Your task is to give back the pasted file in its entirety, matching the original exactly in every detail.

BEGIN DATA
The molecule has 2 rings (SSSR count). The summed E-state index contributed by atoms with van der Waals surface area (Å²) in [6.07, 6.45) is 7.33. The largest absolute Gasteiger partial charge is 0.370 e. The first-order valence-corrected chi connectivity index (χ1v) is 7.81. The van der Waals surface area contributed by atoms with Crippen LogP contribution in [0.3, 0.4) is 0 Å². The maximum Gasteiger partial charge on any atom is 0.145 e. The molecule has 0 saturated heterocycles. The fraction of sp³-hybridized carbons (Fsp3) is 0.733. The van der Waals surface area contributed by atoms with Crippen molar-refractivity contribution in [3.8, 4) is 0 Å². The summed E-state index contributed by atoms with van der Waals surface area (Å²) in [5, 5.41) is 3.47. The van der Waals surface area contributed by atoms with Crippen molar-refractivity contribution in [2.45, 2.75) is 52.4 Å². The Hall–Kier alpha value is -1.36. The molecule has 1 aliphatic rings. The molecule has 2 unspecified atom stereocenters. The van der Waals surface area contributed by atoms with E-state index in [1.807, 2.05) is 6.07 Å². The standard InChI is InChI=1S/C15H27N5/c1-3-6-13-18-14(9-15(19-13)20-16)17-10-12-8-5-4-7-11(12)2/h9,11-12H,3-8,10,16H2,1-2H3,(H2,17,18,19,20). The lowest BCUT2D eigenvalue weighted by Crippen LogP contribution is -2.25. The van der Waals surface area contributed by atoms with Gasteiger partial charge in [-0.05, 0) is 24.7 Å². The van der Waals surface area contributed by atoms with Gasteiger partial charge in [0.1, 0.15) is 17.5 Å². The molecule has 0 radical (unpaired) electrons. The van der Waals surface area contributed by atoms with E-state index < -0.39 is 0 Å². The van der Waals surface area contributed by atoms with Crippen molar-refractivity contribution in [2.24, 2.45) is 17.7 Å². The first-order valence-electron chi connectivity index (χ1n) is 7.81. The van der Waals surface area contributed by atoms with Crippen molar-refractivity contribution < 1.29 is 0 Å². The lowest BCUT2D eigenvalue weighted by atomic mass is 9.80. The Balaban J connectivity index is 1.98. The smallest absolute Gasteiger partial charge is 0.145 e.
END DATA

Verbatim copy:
The molecule has 2 rings (SSSR count). The summed E-state index contributed by atoms with van der Waals surface area (Å²) in [6.07, 6.45) is 7.33. The largest absolute Gasteiger partial charge is 0.370 e. The first-order valence-corrected chi connectivity index (χ1v) is 7.81. The van der Waals surface area contributed by atoms with Crippen LogP contribution in [0.3, 0.4) is 0 Å². The maximum Gasteiger partial charge on any atom is 0.145 e. The molecule has 0 saturated heterocycles. The fraction of sp³-hybridized carbons (Fsp3) is 0.733. The van der Waals surface area contributed by atoms with Crippen molar-refractivity contribution in [3.8, 4) is 0 Å². The summed E-state index contributed by atoms with van der Waals surface area (Å²) in [5, 5.41) is 3.47. The van der Waals surface area contributed by atoms with Crippen molar-refractivity contribution in [2.45, 2.75) is 52.4 Å². The Hall–Kier alpha value is -1.36. The molecule has 1 aliphatic rings. The molecule has 2 unspecified atom stereocenters. The van der Waals surface area contributed by atoms with E-state index in [1.807, 2.05) is 6.07 Å². The standard InChI is InChI=1S/C15H27N5/c1-3-6-13-18-14(9-15(19-13)20-16)17-10-12-8-5-4-7-11(12)2/h9,11-12H,3-8,10,16H2,1-2H3,(H2,17,18,19,20). The lowest BCUT2D eigenvalue weighted by Crippen LogP contribution is -2.25. The van der Waals surface area contributed by atoms with Gasteiger partial charge in [-0.05, 0) is 24.7 Å². The van der Waals surface area contributed by atoms with Gasteiger partial charge in [0.1, 0.15) is 17.5 Å². The molecule has 0 radical (unpaired) electrons. The van der Waals surface area contributed by atoms with E-state index < -0.39 is 0 Å². The van der Waals surface area contributed by atoms with Crippen molar-refractivity contribution in [2.24, 2.45) is 17.7 Å². The first-order valence-electron chi connectivity index (χ1n) is 7.81. The van der Waals surface area contributed by atoms with Crippen molar-refractivity contribution < 1.29 is 0 Å². The lowest BCUT2D eigenvalue weighted by atomic mass is 9.80. The Balaban J connectivity index is 1.98. The smallest absolute Gasteiger partial charge is 0.145 e.